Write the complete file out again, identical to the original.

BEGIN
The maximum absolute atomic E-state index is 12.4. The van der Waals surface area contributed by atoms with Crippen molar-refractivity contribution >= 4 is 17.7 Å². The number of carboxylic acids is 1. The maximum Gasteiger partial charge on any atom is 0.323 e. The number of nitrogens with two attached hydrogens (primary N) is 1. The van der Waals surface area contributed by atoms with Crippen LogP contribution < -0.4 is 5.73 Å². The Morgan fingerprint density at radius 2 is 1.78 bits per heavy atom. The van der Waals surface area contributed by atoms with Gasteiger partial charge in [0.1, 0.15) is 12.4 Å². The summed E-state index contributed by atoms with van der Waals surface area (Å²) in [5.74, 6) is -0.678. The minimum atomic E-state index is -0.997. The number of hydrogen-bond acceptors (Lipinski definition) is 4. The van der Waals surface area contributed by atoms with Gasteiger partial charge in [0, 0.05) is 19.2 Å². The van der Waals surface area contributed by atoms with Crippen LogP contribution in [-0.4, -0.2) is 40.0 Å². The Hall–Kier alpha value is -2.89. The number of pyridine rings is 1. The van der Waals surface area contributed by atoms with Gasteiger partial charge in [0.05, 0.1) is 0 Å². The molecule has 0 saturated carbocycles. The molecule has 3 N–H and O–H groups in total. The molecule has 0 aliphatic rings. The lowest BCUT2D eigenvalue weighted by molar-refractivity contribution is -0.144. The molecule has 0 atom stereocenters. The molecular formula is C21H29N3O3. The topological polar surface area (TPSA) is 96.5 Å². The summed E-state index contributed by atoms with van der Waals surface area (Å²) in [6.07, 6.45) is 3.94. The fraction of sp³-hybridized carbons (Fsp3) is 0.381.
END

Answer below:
The maximum absolute atomic E-state index is 12.4. The van der Waals surface area contributed by atoms with Crippen molar-refractivity contribution >= 4 is 17.7 Å². The number of carboxylic acids is 1. The maximum Gasteiger partial charge on any atom is 0.323 e. The number of nitrogens with two attached hydrogens (primary N) is 1. The van der Waals surface area contributed by atoms with Crippen LogP contribution < -0.4 is 5.73 Å². The Morgan fingerprint density at radius 2 is 1.78 bits per heavy atom. The van der Waals surface area contributed by atoms with Gasteiger partial charge in [0.1, 0.15) is 12.4 Å². The summed E-state index contributed by atoms with van der Waals surface area (Å²) in [5.74, 6) is -0.678. The minimum atomic E-state index is -0.997. The number of hydrogen-bond acceptors (Lipinski definition) is 4. The van der Waals surface area contributed by atoms with Gasteiger partial charge in [0, 0.05) is 19.2 Å². The van der Waals surface area contributed by atoms with Crippen LogP contribution in [-0.4, -0.2) is 40.0 Å². The Hall–Kier alpha value is -2.89. The number of pyridine rings is 1. The van der Waals surface area contributed by atoms with Gasteiger partial charge in [0.05, 0.1) is 0 Å². The molecule has 0 saturated carbocycles. The molecule has 3 N–H and O–H groups in total. The molecule has 0 aliphatic rings. The lowest BCUT2D eigenvalue weighted by molar-refractivity contribution is -0.144. The molecule has 0 atom stereocenters. The molecular formula is C21H29N3O3. The topological polar surface area (TPSA) is 96.5 Å². The summed E-state index contributed by atoms with van der Waals surface area (Å²) in [6.07, 6.45) is 3.94. The fraction of sp³-hybridized carbons (Fsp3) is 0.381.